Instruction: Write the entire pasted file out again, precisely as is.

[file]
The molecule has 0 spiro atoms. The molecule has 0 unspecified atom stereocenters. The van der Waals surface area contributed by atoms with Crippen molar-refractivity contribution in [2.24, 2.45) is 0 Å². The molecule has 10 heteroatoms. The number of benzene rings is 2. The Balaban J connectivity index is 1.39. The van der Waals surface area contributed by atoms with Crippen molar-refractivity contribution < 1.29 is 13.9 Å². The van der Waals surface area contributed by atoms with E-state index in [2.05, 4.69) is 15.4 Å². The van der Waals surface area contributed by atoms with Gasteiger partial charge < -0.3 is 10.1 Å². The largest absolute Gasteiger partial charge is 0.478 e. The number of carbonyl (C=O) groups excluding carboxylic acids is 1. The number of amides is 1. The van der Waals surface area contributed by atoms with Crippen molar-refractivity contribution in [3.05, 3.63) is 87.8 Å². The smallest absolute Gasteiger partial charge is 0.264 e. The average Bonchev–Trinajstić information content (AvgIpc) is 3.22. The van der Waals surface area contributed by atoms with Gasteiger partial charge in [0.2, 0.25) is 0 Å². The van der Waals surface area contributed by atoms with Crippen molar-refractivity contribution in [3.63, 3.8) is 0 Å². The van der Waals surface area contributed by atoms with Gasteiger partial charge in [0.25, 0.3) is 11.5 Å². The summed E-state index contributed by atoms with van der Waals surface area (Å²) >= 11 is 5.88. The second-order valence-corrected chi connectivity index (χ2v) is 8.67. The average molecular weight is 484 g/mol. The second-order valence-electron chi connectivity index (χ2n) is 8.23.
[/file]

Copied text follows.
The molecule has 0 spiro atoms. The molecule has 0 unspecified atom stereocenters. The van der Waals surface area contributed by atoms with Crippen molar-refractivity contribution in [2.24, 2.45) is 0 Å². The molecule has 10 heteroatoms. The number of benzene rings is 2. The Balaban J connectivity index is 1.39. The van der Waals surface area contributed by atoms with Crippen molar-refractivity contribution < 1.29 is 13.9 Å². The van der Waals surface area contributed by atoms with E-state index in [2.05, 4.69) is 15.4 Å². The van der Waals surface area contributed by atoms with Gasteiger partial charge < -0.3 is 10.1 Å². The largest absolute Gasteiger partial charge is 0.478 e. The number of carbonyl (C=O) groups excluding carboxylic acids is 1. The number of amides is 1. The van der Waals surface area contributed by atoms with Crippen molar-refractivity contribution in [3.05, 3.63) is 87.8 Å². The smallest absolute Gasteiger partial charge is 0.264 e. The average Bonchev–Trinajstić information content (AvgIpc) is 3.22. The van der Waals surface area contributed by atoms with Gasteiger partial charge in [0.2, 0.25) is 0 Å². The van der Waals surface area contributed by atoms with Crippen molar-refractivity contribution in [3.63, 3.8) is 0 Å². The van der Waals surface area contributed by atoms with Gasteiger partial charge in [0.25, 0.3) is 11.5 Å². The summed E-state index contributed by atoms with van der Waals surface area (Å²) >= 11 is 5.88. The second-order valence-corrected chi connectivity index (χ2v) is 8.67. The average molecular weight is 484 g/mol. The second-order valence-electron chi connectivity index (χ2n) is 8.23.